Katherine Archuleta, former Director of the U.S. Office of Personnel Management, believes President Biden’s newest choice for the federal bench is nearly perfect. “Her nomination to the bench is an important one,” said Archuleta. “It showcases the skills we have in the Latina community.” Archuleta, a former Denver Public Schools teacher, also praised Rodriguez for her indefatigable energy as a volunteer. She lauded Rodriguez for sharing her legal expertise with families and community when they both served on the board of a Denver Montessori School.
Outside of practicing law, Rodriguez spends a great deal of time sitting on various local and national boards. She currently sits on the boards of Metro Denver Economic Development Corporation, Latinas First, Colorado Commission on Higher Education, Girl Scouts of Colorado, Denver Ballet Guild and several others.
Archuleta also believes that Rodriguez own background will be an asset that is often missing on the federal bench. Her nomination, said Archuleta, reflects a new day. Diversity, said the former teacher and career political advisor, is too often missing “when cases come before the court.”
If Rodriguez is confirmed, she will be only the fifteenth Asian-American Pacific Islander and only the second Latina AAPI on the federal bench. Colorado Senators Michael Bennet and John Hickenlooper will carry Rodriguez’ name in when she sits for confirmation.
“Regina is an exceptionally qualified nominee, and her long track record of community service and pro-bono work demonstrates a deeply-held commitment to Colorado’s children, working families and underserved communities,” the two Colorado Senators said in a joint news release.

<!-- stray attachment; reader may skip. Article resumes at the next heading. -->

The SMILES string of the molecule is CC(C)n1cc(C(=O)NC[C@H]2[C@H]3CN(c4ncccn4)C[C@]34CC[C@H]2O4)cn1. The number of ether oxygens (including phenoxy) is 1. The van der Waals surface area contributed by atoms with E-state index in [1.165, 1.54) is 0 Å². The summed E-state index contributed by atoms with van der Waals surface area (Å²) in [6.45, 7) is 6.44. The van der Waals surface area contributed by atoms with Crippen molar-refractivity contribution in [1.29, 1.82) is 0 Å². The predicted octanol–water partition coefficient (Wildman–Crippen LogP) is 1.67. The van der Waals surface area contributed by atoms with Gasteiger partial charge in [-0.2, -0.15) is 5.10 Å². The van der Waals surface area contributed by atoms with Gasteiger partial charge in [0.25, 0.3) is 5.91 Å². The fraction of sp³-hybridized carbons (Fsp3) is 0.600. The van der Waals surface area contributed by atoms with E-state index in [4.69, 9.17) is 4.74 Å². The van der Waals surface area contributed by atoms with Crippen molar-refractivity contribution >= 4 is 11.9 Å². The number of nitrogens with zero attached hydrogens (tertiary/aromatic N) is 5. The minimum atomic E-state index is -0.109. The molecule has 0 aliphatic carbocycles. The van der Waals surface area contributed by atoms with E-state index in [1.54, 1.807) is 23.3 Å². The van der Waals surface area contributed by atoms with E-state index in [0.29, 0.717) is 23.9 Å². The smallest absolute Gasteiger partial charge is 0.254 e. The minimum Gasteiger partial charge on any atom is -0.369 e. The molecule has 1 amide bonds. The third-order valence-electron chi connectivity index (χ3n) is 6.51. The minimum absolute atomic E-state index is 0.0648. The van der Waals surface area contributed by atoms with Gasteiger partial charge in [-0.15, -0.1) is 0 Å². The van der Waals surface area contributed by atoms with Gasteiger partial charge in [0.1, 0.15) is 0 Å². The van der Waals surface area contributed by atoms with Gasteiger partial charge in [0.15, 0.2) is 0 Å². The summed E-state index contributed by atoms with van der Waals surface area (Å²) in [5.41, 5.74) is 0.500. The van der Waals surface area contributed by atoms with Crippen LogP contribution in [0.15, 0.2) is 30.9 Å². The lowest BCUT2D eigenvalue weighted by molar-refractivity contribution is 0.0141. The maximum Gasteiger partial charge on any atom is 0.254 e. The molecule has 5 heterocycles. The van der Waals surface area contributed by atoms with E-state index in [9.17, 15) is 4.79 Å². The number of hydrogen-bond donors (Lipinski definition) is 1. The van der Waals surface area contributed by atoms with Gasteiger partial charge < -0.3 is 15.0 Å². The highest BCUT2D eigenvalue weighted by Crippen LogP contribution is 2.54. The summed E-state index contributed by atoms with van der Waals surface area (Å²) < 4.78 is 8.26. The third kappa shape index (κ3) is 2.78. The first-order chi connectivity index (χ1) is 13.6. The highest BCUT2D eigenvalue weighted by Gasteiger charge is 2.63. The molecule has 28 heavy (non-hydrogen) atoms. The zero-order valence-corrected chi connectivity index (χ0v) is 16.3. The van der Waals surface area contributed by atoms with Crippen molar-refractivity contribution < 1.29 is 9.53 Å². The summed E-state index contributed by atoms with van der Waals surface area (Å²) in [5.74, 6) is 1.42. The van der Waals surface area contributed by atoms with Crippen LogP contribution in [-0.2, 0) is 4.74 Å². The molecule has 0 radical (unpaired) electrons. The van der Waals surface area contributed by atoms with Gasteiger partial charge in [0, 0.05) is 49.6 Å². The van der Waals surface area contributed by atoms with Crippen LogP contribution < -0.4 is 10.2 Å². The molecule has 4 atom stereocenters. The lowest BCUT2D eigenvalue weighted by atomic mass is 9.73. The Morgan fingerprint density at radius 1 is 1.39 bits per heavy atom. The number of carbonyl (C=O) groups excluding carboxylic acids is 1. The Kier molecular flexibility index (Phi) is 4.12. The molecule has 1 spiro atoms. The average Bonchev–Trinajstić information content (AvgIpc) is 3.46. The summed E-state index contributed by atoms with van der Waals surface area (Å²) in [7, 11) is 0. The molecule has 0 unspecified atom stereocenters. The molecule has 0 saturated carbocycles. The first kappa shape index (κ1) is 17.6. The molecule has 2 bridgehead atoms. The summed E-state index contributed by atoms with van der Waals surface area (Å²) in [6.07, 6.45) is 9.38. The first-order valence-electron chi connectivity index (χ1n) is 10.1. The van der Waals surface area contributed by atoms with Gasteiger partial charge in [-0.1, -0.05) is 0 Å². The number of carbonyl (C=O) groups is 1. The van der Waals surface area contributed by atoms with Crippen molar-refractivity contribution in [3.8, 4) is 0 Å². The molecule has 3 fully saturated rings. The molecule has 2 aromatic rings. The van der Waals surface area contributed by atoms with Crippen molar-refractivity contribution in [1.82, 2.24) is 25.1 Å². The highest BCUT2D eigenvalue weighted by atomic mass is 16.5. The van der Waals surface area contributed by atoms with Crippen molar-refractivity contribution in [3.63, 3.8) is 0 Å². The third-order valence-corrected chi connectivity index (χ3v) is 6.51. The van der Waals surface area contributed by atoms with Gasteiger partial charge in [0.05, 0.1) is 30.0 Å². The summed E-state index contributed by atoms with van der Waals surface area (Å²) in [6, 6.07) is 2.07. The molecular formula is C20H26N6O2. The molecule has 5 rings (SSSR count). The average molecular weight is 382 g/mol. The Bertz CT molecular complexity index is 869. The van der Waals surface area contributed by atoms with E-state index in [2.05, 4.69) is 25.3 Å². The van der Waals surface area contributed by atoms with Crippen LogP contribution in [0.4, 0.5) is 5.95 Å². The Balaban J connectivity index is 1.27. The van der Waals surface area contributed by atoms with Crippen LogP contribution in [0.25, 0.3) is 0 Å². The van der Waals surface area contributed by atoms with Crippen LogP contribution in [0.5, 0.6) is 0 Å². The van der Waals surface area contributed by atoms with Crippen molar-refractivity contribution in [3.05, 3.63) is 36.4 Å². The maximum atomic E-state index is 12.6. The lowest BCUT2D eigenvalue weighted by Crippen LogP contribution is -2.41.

Former Colorado Lieutenant Governor Joe Garcia praised the Rodriguez selection. “Regina has a history of working on both complex legal issues but also a commitment to people and people of color and a commitment to social justice,” he said. The Denver attorney, Garcia said, will bring “experience, wisdom and a different perspective than you typically see on the bench.”
But no nomination to the federal bench along with a lifetime appointment is free of objection and Rodriguez and her firm’s client list---big energy, big pharma, big insurance and high tech---has engendered backlash from progressive groups. Demand Justice, a progressive group that had wanted a candidate with a public defender or civil rights background to fill the vacancy called Rodriguez nomination ‘old boy/old girl’ business as usual. “That’s not what President Biden has asked for,” said Demand Justice’s Chris Kang. “It’s not what our courts need right now.”
But concern over just what kind of jurist Rodriguez will be, said Polly Baca, is a false alarm. “I’ve seen the woman who has been very concerned about our community,” said the former state legislator and federal official of Rodriguez. “I think it’s good that she’s had a corporate background…it’s important having diversity of experience.” Supreme Court Justice Sonia Sotomayor, said Baca, brought a background similar to Rodriguez’ to the high court. Rodriguez, she said, will do the same. “She’ll be empathetic and look at all sides.”
Rodriguez is married with a family. Her confirmation hearing is set to begin on April 28th.